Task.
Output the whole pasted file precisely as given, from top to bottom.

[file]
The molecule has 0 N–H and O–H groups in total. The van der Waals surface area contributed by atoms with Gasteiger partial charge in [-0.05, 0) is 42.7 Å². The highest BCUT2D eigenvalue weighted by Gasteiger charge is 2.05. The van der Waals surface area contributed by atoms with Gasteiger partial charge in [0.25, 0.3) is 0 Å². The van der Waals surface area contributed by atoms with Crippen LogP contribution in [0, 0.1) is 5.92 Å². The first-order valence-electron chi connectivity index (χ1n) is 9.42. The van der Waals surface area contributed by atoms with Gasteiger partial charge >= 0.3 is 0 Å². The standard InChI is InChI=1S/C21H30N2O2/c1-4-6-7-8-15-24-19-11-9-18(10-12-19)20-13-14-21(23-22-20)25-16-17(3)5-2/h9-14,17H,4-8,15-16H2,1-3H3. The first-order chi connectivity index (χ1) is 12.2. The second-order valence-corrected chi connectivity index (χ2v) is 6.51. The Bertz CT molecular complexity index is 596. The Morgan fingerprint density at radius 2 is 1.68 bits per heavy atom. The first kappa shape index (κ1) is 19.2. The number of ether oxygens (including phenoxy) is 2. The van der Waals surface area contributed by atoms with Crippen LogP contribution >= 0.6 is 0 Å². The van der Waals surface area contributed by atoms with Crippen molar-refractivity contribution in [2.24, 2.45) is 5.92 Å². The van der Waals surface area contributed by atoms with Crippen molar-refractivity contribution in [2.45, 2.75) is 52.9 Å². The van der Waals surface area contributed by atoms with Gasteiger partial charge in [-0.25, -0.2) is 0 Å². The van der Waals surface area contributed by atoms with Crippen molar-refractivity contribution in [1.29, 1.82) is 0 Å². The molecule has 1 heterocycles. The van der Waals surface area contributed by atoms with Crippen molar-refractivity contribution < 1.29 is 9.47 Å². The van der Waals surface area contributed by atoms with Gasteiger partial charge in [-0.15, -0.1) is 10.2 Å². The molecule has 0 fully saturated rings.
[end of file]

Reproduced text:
The molecule has 0 N–H and O–H groups in total. The van der Waals surface area contributed by atoms with Gasteiger partial charge in [-0.05, 0) is 42.7 Å². The highest BCUT2D eigenvalue weighted by Gasteiger charge is 2.05. The van der Waals surface area contributed by atoms with Gasteiger partial charge in [0.25, 0.3) is 0 Å². The van der Waals surface area contributed by atoms with Crippen LogP contribution in [0, 0.1) is 5.92 Å². The first-order valence-electron chi connectivity index (χ1n) is 9.42. The van der Waals surface area contributed by atoms with Gasteiger partial charge >= 0.3 is 0 Å². The standard InChI is InChI=1S/C21H30N2O2/c1-4-6-7-8-15-24-19-11-9-18(10-12-19)20-13-14-21(23-22-20)25-16-17(3)5-2/h9-14,17H,4-8,15-16H2,1-3H3. The first-order chi connectivity index (χ1) is 12.2. The second-order valence-corrected chi connectivity index (χ2v) is 6.51. The Bertz CT molecular complexity index is 596. The Morgan fingerprint density at radius 2 is 1.68 bits per heavy atom. The first kappa shape index (κ1) is 19.2. The number of ether oxygens (including phenoxy) is 2. The van der Waals surface area contributed by atoms with Crippen LogP contribution >= 0.6 is 0 Å². The van der Waals surface area contributed by atoms with Crippen molar-refractivity contribution in [2.24, 2.45) is 5.92 Å². The van der Waals surface area contributed by atoms with Crippen molar-refractivity contribution in [2.45, 2.75) is 52.9 Å². The van der Waals surface area contributed by atoms with Gasteiger partial charge in [-0.25, -0.2) is 0 Å². The van der Waals surface area contributed by atoms with Crippen molar-refractivity contribution in [1.29, 1.82) is 0 Å². The molecule has 1 heterocycles. The van der Waals surface area contributed by atoms with Crippen molar-refractivity contribution < 1.29 is 9.47 Å². The van der Waals surface area contributed by atoms with Gasteiger partial charge in [-0.15, -0.1) is 10.2 Å². The molecule has 0 fully saturated rings.